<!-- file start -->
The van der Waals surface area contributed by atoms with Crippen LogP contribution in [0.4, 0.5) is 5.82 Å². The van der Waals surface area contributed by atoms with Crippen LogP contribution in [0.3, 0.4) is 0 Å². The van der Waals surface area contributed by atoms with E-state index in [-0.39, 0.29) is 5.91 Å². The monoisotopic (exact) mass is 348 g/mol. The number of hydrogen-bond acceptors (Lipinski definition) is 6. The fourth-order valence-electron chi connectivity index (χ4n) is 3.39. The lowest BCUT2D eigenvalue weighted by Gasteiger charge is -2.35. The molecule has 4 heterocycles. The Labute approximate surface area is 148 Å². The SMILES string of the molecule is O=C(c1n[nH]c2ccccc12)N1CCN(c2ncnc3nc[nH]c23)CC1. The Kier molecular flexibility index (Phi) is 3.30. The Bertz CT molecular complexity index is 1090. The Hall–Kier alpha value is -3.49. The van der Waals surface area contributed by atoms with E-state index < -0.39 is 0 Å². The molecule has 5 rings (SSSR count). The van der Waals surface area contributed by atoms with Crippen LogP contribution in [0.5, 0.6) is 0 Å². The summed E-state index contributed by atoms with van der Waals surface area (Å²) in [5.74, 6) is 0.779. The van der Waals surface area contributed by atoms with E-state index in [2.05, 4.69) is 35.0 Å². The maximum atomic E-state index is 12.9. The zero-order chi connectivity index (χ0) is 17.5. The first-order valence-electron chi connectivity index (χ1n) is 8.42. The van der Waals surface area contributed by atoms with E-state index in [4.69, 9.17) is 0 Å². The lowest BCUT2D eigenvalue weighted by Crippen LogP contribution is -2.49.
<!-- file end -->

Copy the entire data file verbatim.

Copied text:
The van der Waals surface area contributed by atoms with Crippen LogP contribution in [0.4, 0.5) is 5.82 Å². The van der Waals surface area contributed by atoms with Crippen LogP contribution in [0.3, 0.4) is 0 Å². The van der Waals surface area contributed by atoms with E-state index in [-0.39, 0.29) is 5.91 Å². The monoisotopic (exact) mass is 348 g/mol. The number of hydrogen-bond acceptors (Lipinski definition) is 6. The fourth-order valence-electron chi connectivity index (χ4n) is 3.39. The lowest BCUT2D eigenvalue weighted by Gasteiger charge is -2.35. The molecule has 4 heterocycles. The Labute approximate surface area is 148 Å². The SMILES string of the molecule is O=C(c1n[nH]c2ccccc12)N1CCN(c2ncnc3nc[nH]c23)CC1. The Kier molecular flexibility index (Phi) is 3.30. The Bertz CT molecular complexity index is 1090. The Hall–Kier alpha value is -3.49. The van der Waals surface area contributed by atoms with E-state index < -0.39 is 0 Å². The molecule has 5 rings (SSSR count). The van der Waals surface area contributed by atoms with Crippen LogP contribution in [0.5, 0.6) is 0 Å². The summed E-state index contributed by atoms with van der Waals surface area (Å²) in [5.74, 6) is 0.779. The van der Waals surface area contributed by atoms with E-state index in [2.05, 4.69) is 35.0 Å². The maximum atomic E-state index is 12.9. The zero-order chi connectivity index (χ0) is 17.5. The first-order valence-electron chi connectivity index (χ1n) is 8.42. The van der Waals surface area contributed by atoms with E-state index in [4.69, 9.17) is 0 Å². The lowest BCUT2D eigenvalue weighted by Crippen LogP contribution is -2.49.